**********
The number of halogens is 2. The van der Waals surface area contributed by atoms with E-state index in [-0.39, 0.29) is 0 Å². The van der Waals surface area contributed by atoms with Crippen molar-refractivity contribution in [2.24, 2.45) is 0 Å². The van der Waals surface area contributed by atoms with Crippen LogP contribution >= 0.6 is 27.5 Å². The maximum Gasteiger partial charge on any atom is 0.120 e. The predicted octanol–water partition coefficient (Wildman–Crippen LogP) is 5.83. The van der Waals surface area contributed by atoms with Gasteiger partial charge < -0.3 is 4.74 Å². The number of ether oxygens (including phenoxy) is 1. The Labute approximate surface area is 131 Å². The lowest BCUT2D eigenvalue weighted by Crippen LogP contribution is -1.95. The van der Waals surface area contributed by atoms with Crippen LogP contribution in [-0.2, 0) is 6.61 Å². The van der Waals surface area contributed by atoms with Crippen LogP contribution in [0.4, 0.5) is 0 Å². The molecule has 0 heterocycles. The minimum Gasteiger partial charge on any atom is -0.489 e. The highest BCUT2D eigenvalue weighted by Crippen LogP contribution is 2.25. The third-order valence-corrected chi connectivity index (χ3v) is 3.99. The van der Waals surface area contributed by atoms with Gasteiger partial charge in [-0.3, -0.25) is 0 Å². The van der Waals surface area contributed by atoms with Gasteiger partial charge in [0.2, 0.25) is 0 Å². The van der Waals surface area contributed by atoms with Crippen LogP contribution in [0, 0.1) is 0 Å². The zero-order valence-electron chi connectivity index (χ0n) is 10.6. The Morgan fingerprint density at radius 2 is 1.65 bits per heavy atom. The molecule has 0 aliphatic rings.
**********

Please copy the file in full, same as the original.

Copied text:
The number of halogens is 2. The van der Waals surface area contributed by atoms with E-state index in [-0.39, 0.29) is 0 Å². The van der Waals surface area contributed by atoms with Crippen molar-refractivity contribution in [2.24, 2.45) is 0 Å². The van der Waals surface area contributed by atoms with Crippen LogP contribution >= 0.6 is 27.5 Å². The maximum Gasteiger partial charge on any atom is 0.120 e. The predicted octanol–water partition coefficient (Wildman–Crippen LogP) is 5.83. The van der Waals surface area contributed by atoms with Gasteiger partial charge < -0.3 is 4.74 Å². The number of ether oxygens (including phenoxy) is 1. The Labute approximate surface area is 131 Å². The lowest BCUT2D eigenvalue weighted by Crippen LogP contribution is -1.95. The van der Waals surface area contributed by atoms with Crippen LogP contribution in [-0.2, 0) is 6.61 Å². The van der Waals surface area contributed by atoms with Crippen LogP contribution in [0.4, 0.5) is 0 Å². The molecule has 0 heterocycles. The minimum Gasteiger partial charge on any atom is -0.489 e. The highest BCUT2D eigenvalue weighted by Crippen LogP contribution is 2.25. The third-order valence-corrected chi connectivity index (χ3v) is 3.99. The van der Waals surface area contributed by atoms with Gasteiger partial charge in [-0.3, -0.25) is 0 Å². The van der Waals surface area contributed by atoms with Gasteiger partial charge in [0.2, 0.25) is 0 Å². The van der Waals surface area contributed by atoms with Crippen LogP contribution in [0, 0.1) is 0 Å². The zero-order valence-electron chi connectivity index (χ0n) is 10.6. The Morgan fingerprint density at radius 2 is 1.65 bits per heavy atom. The molecule has 0 aliphatic rings.